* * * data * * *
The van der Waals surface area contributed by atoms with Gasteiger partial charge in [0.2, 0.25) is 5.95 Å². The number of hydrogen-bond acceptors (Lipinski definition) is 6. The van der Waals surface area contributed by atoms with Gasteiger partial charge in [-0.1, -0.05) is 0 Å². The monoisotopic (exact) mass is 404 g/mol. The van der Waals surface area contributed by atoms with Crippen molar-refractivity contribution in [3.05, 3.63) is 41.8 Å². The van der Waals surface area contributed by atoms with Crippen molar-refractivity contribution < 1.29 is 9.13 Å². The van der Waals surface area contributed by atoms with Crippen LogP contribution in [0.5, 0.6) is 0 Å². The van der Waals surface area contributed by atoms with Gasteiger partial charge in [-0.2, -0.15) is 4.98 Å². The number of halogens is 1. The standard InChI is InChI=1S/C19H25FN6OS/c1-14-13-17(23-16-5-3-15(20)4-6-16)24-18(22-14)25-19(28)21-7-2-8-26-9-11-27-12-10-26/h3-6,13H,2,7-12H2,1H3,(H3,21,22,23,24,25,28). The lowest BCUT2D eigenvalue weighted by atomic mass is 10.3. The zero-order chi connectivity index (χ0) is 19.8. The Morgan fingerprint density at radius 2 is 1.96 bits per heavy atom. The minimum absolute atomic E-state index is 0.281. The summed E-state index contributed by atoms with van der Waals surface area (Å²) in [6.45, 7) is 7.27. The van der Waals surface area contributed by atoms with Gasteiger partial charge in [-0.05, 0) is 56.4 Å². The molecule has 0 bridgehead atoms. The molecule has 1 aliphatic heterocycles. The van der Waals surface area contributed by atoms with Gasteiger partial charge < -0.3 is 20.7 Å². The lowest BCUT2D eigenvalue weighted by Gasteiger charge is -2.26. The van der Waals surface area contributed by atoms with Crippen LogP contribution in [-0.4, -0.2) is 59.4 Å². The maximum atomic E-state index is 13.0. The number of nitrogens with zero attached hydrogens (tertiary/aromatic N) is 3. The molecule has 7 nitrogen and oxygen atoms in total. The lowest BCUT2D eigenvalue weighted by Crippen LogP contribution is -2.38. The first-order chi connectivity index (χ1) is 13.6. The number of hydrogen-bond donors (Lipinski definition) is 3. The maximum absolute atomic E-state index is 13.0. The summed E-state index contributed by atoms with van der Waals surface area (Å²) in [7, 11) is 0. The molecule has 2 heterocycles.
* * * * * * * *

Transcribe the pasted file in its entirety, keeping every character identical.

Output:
The van der Waals surface area contributed by atoms with Gasteiger partial charge in [0.2, 0.25) is 5.95 Å². The number of hydrogen-bond acceptors (Lipinski definition) is 6. The van der Waals surface area contributed by atoms with Gasteiger partial charge in [-0.1, -0.05) is 0 Å². The monoisotopic (exact) mass is 404 g/mol. The van der Waals surface area contributed by atoms with Crippen molar-refractivity contribution in [3.05, 3.63) is 41.8 Å². The van der Waals surface area contributed by atoms with Crippen molar-refractivity contribution < 1.29 is 9.13 Å². The van der Waals surface area contributed by atoms with Crippen LogP contribution in [0.5, 0.6) is 0 Å². The van der Waals surface area contributed by atoms with Gasteiger partial charge in [-0.2, -0.15) is 4.98 Å². The number of halogens is 1. The standard InChI is InChI=1S/C19H25FN6OS/c1-14-13-17(23-16-5-3-15(20)4-6-16)24-18(22-14)25-19(28)21-7-2-8-26-9-11-27-12-10-26/h3-6,13H,2,7-12H2,1H3,(H3,21,22,23,24,25,28). The lowest BCUT2D eigenvalue weighted by atomic mass is 10.3. The zero-order chi connectivity index (χ0) is 19.8. The Morgan fingerprint density at radius 2 is 1.96 bits per heavy atom. The minimum absolute atomic E-state index is 0.281. The summed E-state index contributed by atoms with van der Waals surface area (Å²) in [6.45, 7) is 7.27. The van der Waals surface area contributed by atoms with Gasteiger partial charge in [-0.05, 0) is 56.4 Å². The molecule has 0 bridgehead atoms. The molecule has 1 aliphatic heterocycles. The van der Waals surface area contributed by atoms with Gasteiger partial charge < -0.3 is 20.7 Å². The lowest BCUT2D eigenvalue weighted by Gasteiger charge is -2.26. The van der Waals surface area contributed by atoms with Crippen LogP contribution in [-0.4, -0.2) is 59.4 Å². The maximum atomic E-state index is 13.0. The number of nitrogens with zero attached hydrogens (tertiary/aromatic N) is 3. The molecule has 7 nitrogen and oxygen atoms in total. The lowest BCUT2D eigenvalue weighted by Crippen LogP contribution is -2.38. The first-order chi connectivity index (χ1) is 13.6. The number of hydrogen-bond donors (Lipinski definition) is 3. The maximum absolute atomic E-state index is 13.0. The summed E-state index contributed by atoms with van der Waals surface area (Å²) in [7, 11) is 0. The molecule has 2 heterocycles.